VENTING INTO WATER LINES
COOLING HARD TO COOL PLACES
Before you vent into a waterline, consult with Logic for a design toll free 800-325-6442 consulting can be done quickly. Here are some pointers:
Be careful of the vacuum during mold opening and ejection that may suck water out of the mold.
If above is likely to happen plan on:
a. Shutting water off going to mold before mold opens.
b. With water off a high vacuum can be pulled.
Don't have gravity working against you, especially in the vent itself.
Make sure that once during each and every cycle, water touches the back of the screen or vent material.
Train personnel to turn water on before taking first shot.
If you are venting into an ejector pin, and it is not enough, consider a sleeve ejector pin around the ejector pin for more venting.
Small vent opening can be machined into the cavity from the water lines, and venting into waterline via ejector pins and dead parting line in the mold.
Remember that doing something new, different, when you run three shifts a day! It is simple, but everything has a learning curve. Good luck.
COOLING A LONG, THIN CORE OR OTHERWISE HARD TO COOL AREA
Again, it’s easy to get our help, and not expensive to email us. We like to put it this way: "Don't make the mistakes we've made." - Here are some notes:
A lot of water goes through a very small diameter opening, so keep your water transfer point small in diameter. This makes it easy to hold water in when the mold is open.
Always put water in and out of the bottom of the mold.
If you cannot use the bottom of the mold for water passage, use left and/or right.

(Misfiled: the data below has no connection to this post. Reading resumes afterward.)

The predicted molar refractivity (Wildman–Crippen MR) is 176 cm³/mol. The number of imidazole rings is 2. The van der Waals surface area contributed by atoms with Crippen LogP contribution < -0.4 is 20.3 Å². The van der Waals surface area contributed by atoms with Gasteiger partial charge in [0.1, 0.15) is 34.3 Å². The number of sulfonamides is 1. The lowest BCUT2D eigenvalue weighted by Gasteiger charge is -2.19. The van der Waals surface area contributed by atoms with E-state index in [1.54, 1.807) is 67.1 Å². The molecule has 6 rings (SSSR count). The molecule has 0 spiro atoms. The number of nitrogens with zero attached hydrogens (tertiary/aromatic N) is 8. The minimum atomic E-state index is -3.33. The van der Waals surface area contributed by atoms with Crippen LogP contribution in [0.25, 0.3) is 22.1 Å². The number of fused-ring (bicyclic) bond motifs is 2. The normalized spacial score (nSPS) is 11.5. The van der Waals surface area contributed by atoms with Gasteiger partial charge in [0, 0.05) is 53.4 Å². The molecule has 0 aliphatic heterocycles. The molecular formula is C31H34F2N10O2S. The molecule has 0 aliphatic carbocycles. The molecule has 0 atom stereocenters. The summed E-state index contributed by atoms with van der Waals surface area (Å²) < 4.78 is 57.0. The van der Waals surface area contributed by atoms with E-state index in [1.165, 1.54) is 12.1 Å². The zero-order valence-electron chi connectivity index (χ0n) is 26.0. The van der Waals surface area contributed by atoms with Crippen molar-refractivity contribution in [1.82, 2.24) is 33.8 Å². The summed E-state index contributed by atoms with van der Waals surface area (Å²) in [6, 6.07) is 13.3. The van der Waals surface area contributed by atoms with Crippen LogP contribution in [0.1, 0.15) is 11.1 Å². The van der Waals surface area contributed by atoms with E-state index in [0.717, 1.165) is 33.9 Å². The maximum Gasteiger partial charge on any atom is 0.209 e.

If you must use the top, a larger Logic Seal unit may be needed - consult with us.
If you must be unbalanced that is, enter the top and leave the bottom, etc., - then you must consult with us. It is possible to do, but difficult.
IN WATER TRANSFER AND DIFFERENT TYPES OF VENTING
It is of extreme importance that air is allowed to enter at or near the point of water transfer, so that air can push the water back from the point of water transfer so leakage does not occur when the mold is open.
A long core with a small water opening can be made from heavy walled tubing. If the tubing is ordered from a harden-able material, like 400 series stainless steel.
The vent to push the water back can be made of hypodermic tubing with an outside diameter of .013" or less, but is usually done in dead parting lines in the mold.
TO STOP A BUBBLER FROM PLUGGING
Of course, filter the water. Most molders know to do this, and still bubblers will plug.
So, most important, keep the bubbler, at its top, in the center of the hole by shaping and bending out 3 sharp points to locate it in the center.
Plugging is caused by dead spots in the water flow where sediment settles. The dead spot occurs where the bubbler tube is allowed to rest against the interior diameter of the water channel.
In conclusion, if our minds can open up and design without fear of water leaking, and then compare the plus and minus of doing the mold the new way, versus the conventional way, the best profit will come about.
Consult with us, and then say "yes" or "no".
U.S. Patent # 4,151,243 "Water Transfer" and # 4,091,069 "Waterline Venting”